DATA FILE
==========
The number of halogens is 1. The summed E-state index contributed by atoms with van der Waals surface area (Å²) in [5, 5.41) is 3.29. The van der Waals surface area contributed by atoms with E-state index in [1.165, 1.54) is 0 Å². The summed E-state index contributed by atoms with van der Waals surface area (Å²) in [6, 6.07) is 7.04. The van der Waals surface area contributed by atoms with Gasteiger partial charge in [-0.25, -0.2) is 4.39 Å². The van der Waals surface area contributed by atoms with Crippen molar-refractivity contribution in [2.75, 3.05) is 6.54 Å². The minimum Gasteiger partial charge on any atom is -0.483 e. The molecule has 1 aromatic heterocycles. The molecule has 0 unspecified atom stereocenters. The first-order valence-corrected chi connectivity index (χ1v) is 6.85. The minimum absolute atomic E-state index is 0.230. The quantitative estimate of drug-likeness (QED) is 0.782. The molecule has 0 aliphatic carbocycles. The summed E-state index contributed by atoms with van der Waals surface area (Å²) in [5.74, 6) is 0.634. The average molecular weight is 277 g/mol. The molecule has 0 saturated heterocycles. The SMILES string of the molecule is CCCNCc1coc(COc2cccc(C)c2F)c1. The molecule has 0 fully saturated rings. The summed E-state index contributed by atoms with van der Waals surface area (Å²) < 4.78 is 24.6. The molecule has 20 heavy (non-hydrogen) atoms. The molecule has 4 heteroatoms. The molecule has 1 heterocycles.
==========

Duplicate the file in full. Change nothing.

The number of halogens is 1. The summed E-state index contributed by atoms with van der Waals surface area (Å²) in [5, 5.41) is 3.29. The van der Waals surface area contributed by atoms with E-state index in [1.165, 1.54) is 0 Å². The summed E-state index contributed by atoms with van der Waals surface area (Å²) in [6, 6.07) is 7.04. The van der Waals surface area contributed by atoms with Gasteiger partial charge in [-0.25, -0.2) is 4.39 Å². The van der Waals surface area contributed by atoms with Crippen molar-refractivity contribution in [2.75, 3.05) is 6.54 Å². The minimum Gasteiger partial charge on any atom is -0.483 e. The molecule has 1 aromatic heterocycles. The molecule has 0 unspecified atom stereocenters. The first-order valence-corrected chi connectivity index (χ1v) is 6.85. The minimum absolute atomic E-state index is 0.230. The quantitative estimate of drug-likeness (QED) is 0.782. The molecule has 0 aliphatic carbocycles. The summed E-state index contributed by atoms with van der Waals surface area (Å²) in [5.74, 6) is 0.634. The average molecular weight is 277 g/mol. The molecule has 0 saturated heterocycles. The SMILES string of the molecule is CCCNCc1coc(COc2cccc(C)c2F)c1. The molecule has 0 fully saturated rings. The summed E-state index contributed by atoms with van der Waals surface area (Å²) < 4.78 is 24.6. The molecule has 20 heavy (non-hydrogen) atoms. The molecule has 4 heteroatoms. The molecule has 1 heterocycles.